Red charity disputes marketing budget
The Global Fund's campaign says costs, which critics claim far exceed donations, reported in publications are 'wrong.'
NEW YORK (CNN) -- The Global Fund's "Red" anti-AIDS campaign vigorously disputed reports Monday that its marketing budget grossly exceeds charitable donations the fund has received.
The Boston Globe newspaper and advertising industry publication AdAge reported the Red marketing campaign costs total $100 million, a number the fund's head of public relations, Sheila Roche, calls "wrong" and an "overcalculation."
Roche would not disclose the amount of money spent on the Red marketing campaign, co-founded by Irish rock star and philanthropist Bono, and supported by The Gap (Charts), Motorola (Charts) and Apple Inc. (Charts), among others.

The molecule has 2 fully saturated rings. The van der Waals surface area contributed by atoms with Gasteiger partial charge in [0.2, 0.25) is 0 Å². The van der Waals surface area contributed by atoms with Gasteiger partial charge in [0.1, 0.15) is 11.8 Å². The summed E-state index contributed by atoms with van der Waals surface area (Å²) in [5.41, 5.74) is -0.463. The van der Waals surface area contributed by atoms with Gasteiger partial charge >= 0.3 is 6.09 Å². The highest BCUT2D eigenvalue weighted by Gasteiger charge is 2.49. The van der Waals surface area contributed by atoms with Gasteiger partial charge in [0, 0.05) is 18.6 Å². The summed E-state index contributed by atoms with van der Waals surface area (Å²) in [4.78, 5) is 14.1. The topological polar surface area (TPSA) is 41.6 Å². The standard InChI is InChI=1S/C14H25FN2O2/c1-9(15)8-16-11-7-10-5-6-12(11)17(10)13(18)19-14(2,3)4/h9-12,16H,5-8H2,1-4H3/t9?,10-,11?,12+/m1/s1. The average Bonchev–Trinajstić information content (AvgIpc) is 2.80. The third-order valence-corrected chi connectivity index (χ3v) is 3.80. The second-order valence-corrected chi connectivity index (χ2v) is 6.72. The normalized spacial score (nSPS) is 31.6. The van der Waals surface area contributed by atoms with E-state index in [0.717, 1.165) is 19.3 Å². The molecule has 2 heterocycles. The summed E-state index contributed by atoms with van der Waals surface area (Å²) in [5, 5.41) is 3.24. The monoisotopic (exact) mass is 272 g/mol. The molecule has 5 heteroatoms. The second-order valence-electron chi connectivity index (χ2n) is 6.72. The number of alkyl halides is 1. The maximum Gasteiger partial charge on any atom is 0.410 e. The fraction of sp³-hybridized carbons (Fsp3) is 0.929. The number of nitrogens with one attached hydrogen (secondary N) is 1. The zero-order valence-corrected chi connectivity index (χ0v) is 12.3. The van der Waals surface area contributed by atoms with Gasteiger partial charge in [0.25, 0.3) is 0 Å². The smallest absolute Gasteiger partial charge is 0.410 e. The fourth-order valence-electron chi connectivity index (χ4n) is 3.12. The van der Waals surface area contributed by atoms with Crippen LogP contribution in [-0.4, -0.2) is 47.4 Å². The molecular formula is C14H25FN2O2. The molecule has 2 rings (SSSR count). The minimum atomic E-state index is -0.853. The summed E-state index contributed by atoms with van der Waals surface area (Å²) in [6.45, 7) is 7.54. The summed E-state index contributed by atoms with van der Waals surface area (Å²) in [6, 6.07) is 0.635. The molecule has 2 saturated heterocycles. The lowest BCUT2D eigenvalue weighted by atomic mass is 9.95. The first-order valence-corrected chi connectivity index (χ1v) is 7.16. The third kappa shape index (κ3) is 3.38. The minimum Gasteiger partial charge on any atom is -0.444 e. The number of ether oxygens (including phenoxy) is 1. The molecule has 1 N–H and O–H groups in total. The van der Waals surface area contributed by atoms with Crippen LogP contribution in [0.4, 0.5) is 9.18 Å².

Julie Cordua, vice president of the Red marketing campaign, said the fund has raised $18 million in donation of private money.
"Through Dec. 31, our estimates are that we will have raised $25 million worldwide but we're only launched in the U.K. and the U.S. ... The checks are still coming in, and we believe we'll have over $25 million for the year 2006," said Cordua.
It's important to note, she added, that "in the past nine months 'Red' has generated nearly five times the amount of private sector dollars to the Global Fund than they have generated in their first four years."
The chief executive of the Red campaign, co-founder Bobby Shriver, said the Global Fund does not "spend one dollar" on the marketing of the initiative. "The companies who are our partners spend money on our marketing, not us," Shriver told CNN.
Motorola spokeswoman Juli Burda said, "We don't disclose any advertising budgets, campaign by campaign."
Calls to the partners Gap Inc. and Apple Inc. were not returned.
The Red campaign seeks to increase donations to the Global Fund to combat AIDS. Other big name celebrities involved include Christy Turlington, Stephen Spielberg, and Oprah.
- By CNN's Katy Byron